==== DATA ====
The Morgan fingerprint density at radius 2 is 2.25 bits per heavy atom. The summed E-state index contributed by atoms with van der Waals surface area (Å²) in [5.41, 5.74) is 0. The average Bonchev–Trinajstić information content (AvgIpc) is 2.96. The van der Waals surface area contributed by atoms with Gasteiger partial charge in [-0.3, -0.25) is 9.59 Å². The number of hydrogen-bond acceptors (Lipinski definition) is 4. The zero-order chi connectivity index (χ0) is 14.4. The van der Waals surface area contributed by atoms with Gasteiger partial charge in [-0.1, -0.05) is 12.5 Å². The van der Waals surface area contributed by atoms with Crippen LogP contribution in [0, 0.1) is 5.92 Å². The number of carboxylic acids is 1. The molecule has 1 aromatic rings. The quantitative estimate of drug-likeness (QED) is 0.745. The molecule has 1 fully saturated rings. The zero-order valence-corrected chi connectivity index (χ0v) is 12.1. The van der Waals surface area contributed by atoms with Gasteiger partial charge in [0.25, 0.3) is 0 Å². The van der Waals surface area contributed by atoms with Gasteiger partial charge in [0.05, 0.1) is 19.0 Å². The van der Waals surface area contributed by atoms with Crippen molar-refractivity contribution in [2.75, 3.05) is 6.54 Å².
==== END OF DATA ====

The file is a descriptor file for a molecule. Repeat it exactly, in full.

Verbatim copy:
The Morgan fingerprint density at radius 2 is 2.25 bits per heavy atom. The summed E-state index contributed by atoms with van der Waals surface area (Å²) in [5.41, 5.74) is 0. The average Bonchev–Trinajstić information content (AvgIpc) is 2.96. The van der Waals surface area contributed by atoms with Gasteiger partial charge in [-0.3, -0.25) is 9.59 Å². The number of hydrogen-bond acceptors (Lipinski definition) is 4. The zero-order chi connectivity index (χ0) is 14.4. The van der Waals surface area contributed by atoms with Gasteiger partial charge in [-0.1, -0.05) is 12.5 Å². The van der Waals surface area contributed by atoms with Crippen LogP contribution in [0, 0.1) is 5.92 Å². The number of carboxylic acids is 1. The molecule has 1 aromatic rings. The quantitative estimate of drug-likeness (QED) is 0.745. The molecule has 1 fully saturated rings. The zero-order valence-corrected chi connectivity index (χ0v) is 12.1. The van der Waals surface area contributed by atoms with Gasteiger partial charge in [0.25, 0.3) is 0 Å². The van der Waals surface area contributed by atoms with Gasteiger partial charge in [0.05, 0.1) is 19.0 Å². The van der Waals surface area contributed by atoms with Crippen molar-refractivity contribution in [2.75, 3.05) is 6.54 Å².